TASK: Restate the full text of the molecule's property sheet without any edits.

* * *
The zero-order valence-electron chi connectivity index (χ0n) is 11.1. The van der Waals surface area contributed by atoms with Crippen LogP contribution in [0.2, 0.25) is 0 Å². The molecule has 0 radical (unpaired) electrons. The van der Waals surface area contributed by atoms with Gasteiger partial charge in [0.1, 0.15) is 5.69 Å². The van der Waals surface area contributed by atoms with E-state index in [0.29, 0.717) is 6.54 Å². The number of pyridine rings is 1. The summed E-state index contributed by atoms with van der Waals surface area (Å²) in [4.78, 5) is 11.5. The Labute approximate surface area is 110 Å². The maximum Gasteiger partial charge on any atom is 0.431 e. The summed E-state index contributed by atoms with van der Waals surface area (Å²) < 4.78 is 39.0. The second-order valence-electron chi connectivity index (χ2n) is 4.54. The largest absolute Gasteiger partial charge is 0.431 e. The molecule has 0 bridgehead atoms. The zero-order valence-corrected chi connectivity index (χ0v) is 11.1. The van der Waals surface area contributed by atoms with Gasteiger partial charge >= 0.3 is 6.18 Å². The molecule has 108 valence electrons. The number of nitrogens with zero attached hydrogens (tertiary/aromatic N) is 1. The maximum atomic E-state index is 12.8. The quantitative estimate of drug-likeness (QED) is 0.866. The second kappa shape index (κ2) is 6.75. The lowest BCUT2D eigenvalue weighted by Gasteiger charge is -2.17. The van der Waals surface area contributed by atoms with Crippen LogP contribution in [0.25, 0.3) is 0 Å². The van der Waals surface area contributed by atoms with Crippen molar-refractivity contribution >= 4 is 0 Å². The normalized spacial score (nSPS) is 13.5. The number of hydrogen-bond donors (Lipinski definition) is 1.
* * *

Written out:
The zero-order valence-electron chi connectivity index (χ0n) is 11.1. The van der Waals surface area contributed by atoms with Crippen LogP contribution in [0.2, 0.25) is 0 Å². The molecule has 0 radical (unpaired) electrons. The van der Waals surface area contributed by atoms with Gasteiger partial charge in [0.1, 0.15) is 5.69 Å². The van der Waals surface area contributed by atoms with E-state index in [0.29, 0.717) is 6.54 Å². The number of pyridine rings is 1. The summed E-state index contributed by atoms with van der Waals surface area (Å²) in [4.78, 5) is 11.5. The Labute approximate surface area is 110 Å². The maximum Gasteiger partial charge on any atom is 0.431 e. The summed E-state index contributed by atoms with van der Waals surface area (Å²) < 4.78 is 39.0. The second-order valence-electron chi connectivity index (χ2n) is 4.54. The largest absolute Gasteiger partial charge is 0.431 e. The molecule has 0 bridgehead atoms. The zero-order valence-corrected chi connectivity index (χ0v) is 11.1. The van der Waals surface area contributed by atoms with Gasteiger partial charge >= 0.3 is 6.18 Å². The molecule has 108 valence electrons. The number of nitrogens with zero attached hydrogens (tertiary/aromatic N) is 1. The maximum atomic E-state index is 12.8. The quantitative estimate of drug-likeness (QED) is 0.866. The second kappa shape index (κ2) is 6.75. The lowest BCUT2D eigenvalue weighted by Gasteiger charge is -2.17. The van der Waals surface area contributed by atoms with Crippen LogP contribution in [0.25, 0.3) is 0 Å². The van der Waals surface area contributed by atoms with Crippen molar-refractivity contribution >= 4 is 0 Å². The normalized spacial score (nSPS) is 13.5. The number of hydrogen-bond donors (Lipinski definition) is 1.